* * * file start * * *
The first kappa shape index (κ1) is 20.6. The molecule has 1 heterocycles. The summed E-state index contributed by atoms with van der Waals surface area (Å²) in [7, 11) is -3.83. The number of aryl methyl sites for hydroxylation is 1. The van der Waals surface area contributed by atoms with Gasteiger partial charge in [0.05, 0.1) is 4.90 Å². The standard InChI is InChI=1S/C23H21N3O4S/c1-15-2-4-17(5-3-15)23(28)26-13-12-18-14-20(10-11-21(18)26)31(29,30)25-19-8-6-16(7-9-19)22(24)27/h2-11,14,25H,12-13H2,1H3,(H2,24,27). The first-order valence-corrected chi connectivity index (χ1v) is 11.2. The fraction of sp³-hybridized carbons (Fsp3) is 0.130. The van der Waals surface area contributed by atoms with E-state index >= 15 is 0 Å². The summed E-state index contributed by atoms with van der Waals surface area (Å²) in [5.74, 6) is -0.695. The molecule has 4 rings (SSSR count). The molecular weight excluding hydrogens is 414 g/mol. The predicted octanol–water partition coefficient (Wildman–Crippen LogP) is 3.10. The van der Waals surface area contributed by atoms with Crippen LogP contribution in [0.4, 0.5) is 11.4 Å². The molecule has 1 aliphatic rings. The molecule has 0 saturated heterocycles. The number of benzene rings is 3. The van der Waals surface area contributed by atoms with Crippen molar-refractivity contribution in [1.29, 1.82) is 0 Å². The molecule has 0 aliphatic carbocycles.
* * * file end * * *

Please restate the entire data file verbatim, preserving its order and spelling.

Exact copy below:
The first kappa shape index (κ1) is 20.6. The molecule has 1 heterocycles. The summed E-state index contributed by atoms with van der Waals surface area (Å²) in [7, 11) is -3.83. The number of aryl methyl sites for hydroxylation is 1. The van der Waals surface area contributed by atoms with Gasteiger partial charge in [0.05, 0.1) is 4.90 Å². The standard InChI is InChI=1S/C23H21N3O4S/c1-15-2-4-17(5-3-15)23(28)26-13-12-18-14-20(10-11-21(18)26)31(29,30)25-19-8-6-16(7-9-19)22(24)27/h2-11,14,25H,12-13H2,1H3,(H2,24,27). The first-order valence-corrected chi connectivity index (χ1v) is 11.2. The fraction of sp³-hybridized carbons (Fsp3) is 0.130. The van der Waals surface area contributed by atoms with E-state index >= 15 is 0 Å². The summed E-state index contributed by atoms with van der Waals surface area (Å²) in [5.74, 6) is -0.695. The molecule has 4 rings (SSSR count). The molecular weight excluding hydrogens is 414 g/mol. The predicted octanol–water partition coefficient (Wildman–Crippen LogP) is 3.10. The van der Waals surface area contributed by atoms with Crippen LogP contribution in [0.4, 0.5) is 11.4 Å². The molecule has 1 aliphatic rings. The molecule has 0 saturated heterocycles. The number of benzene rings is 3. The van der Waals surface area contributed by atoms with Crippen molar-refractivity contribution in [1.29, 1.82) is 0 Å². The molecule has 0 aliphatic carbocycles.